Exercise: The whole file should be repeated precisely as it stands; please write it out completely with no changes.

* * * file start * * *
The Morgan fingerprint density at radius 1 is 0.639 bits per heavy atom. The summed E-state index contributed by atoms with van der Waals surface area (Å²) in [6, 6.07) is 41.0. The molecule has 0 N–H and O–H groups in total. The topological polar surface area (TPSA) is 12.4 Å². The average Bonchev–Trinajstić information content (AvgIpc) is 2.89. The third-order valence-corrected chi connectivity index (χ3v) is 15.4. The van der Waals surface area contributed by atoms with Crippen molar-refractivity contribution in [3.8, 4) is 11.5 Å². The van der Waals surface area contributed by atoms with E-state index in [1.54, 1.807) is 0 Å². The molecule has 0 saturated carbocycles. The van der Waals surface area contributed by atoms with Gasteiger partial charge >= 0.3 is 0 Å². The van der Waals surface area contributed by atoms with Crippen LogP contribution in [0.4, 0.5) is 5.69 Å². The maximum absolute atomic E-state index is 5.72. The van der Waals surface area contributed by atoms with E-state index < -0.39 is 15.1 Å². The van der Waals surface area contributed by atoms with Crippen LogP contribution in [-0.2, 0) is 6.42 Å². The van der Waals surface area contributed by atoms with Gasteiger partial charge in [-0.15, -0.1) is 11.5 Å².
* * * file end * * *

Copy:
The Morgan fingerprint density at radius 1 is 0.639 bits per heavy atom. The summed E-state index contributed by atoms with van der Waals surface area (Å²) in [6, 6.07) is 41.0. The molecule has 0 N–H and O–H groups in total. The topological polar surface area (TPSA) is 12.4 Å². The average Bonchev–Trinajstić information content (AvgIpc) is 2.89. The third-order valence-corrected chi connectivity index (χ3v) is 15.4. The van der Waals surface area contributed by atoms with Crippen molar-refractivity contribution in [3.8, 4) is 11.5 Å². The van der Waals surface area contributed by atoms with E-state index in [1.54, 1.807) is 0 Å². The molecule has 0 saturated carbocycles. The van der Waals surface area contributed by atoms with Gasteiger partial charge >= 0.3 is 0 Å². The van der Waals surface area contributed by atoms with Crippen LogP contribution in [0.4, 0.5) is 5.69 Å². The maximum absolute atomic E-state index is 5.72. The van der Waals surface area contributed by atoms with E-state index < -0.39 is 15.1 Å². The van der Waals surface area contributed by atoms with Crippen LogP contribution in [-0.2, 0) is 6.42 Å². The van der Waals surface area contributed by atoms with Gasteiger partial charge in [-0.15, -0.1) is 11.5 Å².